Just like the cats in the Santa Cruz mountains and the coyotes of SoCal, I keep a territory. A route. I travel its familiar paths often taking three or four days to refamiliarize myself with the lay of and reinforce my connection to the land.
My southernmost stop this turn was Fallbrook, CA. It’s a comfortably sized town. A couple hotels, a few restaurants, and a quaint historic downtown area in which I very much like taking my coffee and breakfast. Reminds me of the downtown wake forest rd area of Raleigh. I don’t know much of the history of this town, and honestly don’t have any business there any longer. I just like the town and where it’s situated relative to some business interests of mine. From my hotel, there are a handful of convenient trailheads to pick from. I like yo use an app called All Trails. It’s great for dropping into a town and finding a list of rated trails with all sorts of information available and on-point accurate locally-sourced trail-beta. This day, I chose Monserate Mountain. The trail is a 3.9 mile loop that eastward switchbacks right up to the summit of the mount, north around its high ridge, and south the west circling around to join with the trail i followed up to the peak.
There were tons of people. Maybe a dozen cars in the lot when I arrived. Seemed busier than it really was. As soon as I got a few hundred vert. feet up the trail, there was no one to be found and I only saw a few more hikers.
The trail was covered in dust and rocks and every bit as steep as I could hope for. I spent the better part of last year injured, and I am unwilling to make that same mistakes. I am easing back into my run training. I was terribly stiff starting off and decided not to force it. I took my time ascending, but unwilling to compromise an opportunity to build fitness I completed lunges all the way up the big hill. I was totally surprised that even though I was sinking to one knee every step, I was still passing people going up the switchbacks. Guess I’ve still got it. It was all smiles and friendly words of encouragement to and from everyone I made contact with. I love the outdoor rec community.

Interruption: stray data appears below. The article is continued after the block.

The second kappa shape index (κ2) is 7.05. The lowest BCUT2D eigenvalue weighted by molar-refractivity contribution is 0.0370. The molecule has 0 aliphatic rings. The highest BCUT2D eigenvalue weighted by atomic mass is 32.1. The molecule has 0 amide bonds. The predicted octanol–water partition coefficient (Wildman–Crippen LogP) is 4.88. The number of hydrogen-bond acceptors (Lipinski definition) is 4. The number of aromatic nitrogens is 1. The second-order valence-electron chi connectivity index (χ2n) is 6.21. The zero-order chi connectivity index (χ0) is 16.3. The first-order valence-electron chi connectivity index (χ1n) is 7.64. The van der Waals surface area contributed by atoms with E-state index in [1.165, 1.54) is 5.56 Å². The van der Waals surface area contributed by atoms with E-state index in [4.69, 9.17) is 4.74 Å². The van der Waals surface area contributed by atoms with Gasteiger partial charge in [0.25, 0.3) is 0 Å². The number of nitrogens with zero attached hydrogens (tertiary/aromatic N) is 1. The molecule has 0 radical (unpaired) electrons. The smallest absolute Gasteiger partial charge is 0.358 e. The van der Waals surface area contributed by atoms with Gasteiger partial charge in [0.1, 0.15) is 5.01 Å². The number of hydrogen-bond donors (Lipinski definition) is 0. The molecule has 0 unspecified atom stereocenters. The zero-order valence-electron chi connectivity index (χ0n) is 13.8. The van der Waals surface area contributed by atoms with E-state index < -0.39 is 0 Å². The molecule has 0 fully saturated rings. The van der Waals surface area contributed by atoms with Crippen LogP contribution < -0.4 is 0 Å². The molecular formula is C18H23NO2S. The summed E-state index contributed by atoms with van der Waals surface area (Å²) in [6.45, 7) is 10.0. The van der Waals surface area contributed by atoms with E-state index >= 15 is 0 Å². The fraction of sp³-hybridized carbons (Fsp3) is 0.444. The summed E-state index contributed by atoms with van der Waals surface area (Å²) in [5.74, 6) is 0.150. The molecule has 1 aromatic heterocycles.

At the summit of the rock pile I had just crushed, I took a bunch of photos and signed the geocache log. I wanted to push my limits and in the scorching sun (air temp was only 75 or so, but the sun felt so hot!) and fierce wind I dropped and cranked out a few sets of push-ups. I could judge from my high vantage that the peak was only about 1/3 of the trail I was going to cover. After around 175-200 press-ups and taking a little water, I continued back down to the mount to pick up the trail and rounded the massive cone to find man-made stairs down the back of the mountain and a gravel road to access a ginormous water tank. The stairs reminded me of my malaligned knees and in an effort to flex and loosen my stiff joints I decided to “high-knees” to the bottom of the hill. 2/3 done, I was finally feeling as limber as ever and without thinking, I began a steady trot along the dusty gravel road back to the base parking lot. Reaching the car, I stretched for about 30minutes before changing to drier clothes and heading back to my hotel to begin my work day.
It’s funny what we ponder while exerting ourselves . Ideas that I don’t think I’d ever conceive pop into my brain when I’m at the far reaches of comfort. Feelings that I hadn’t considered previously seem to bubble up to the surface. For better or worse. Sometimes fear, often self-doubt, at times elation indescribable. Something deep within me begs for uninterrupted reflection. I can’t put a finger on it. I am called by and to the river. The wilderness. Man not versus, but WITH himself. Man not versus, but WITH nature. I don’t know what there is left to discover out there, but I damn well intend to find out.
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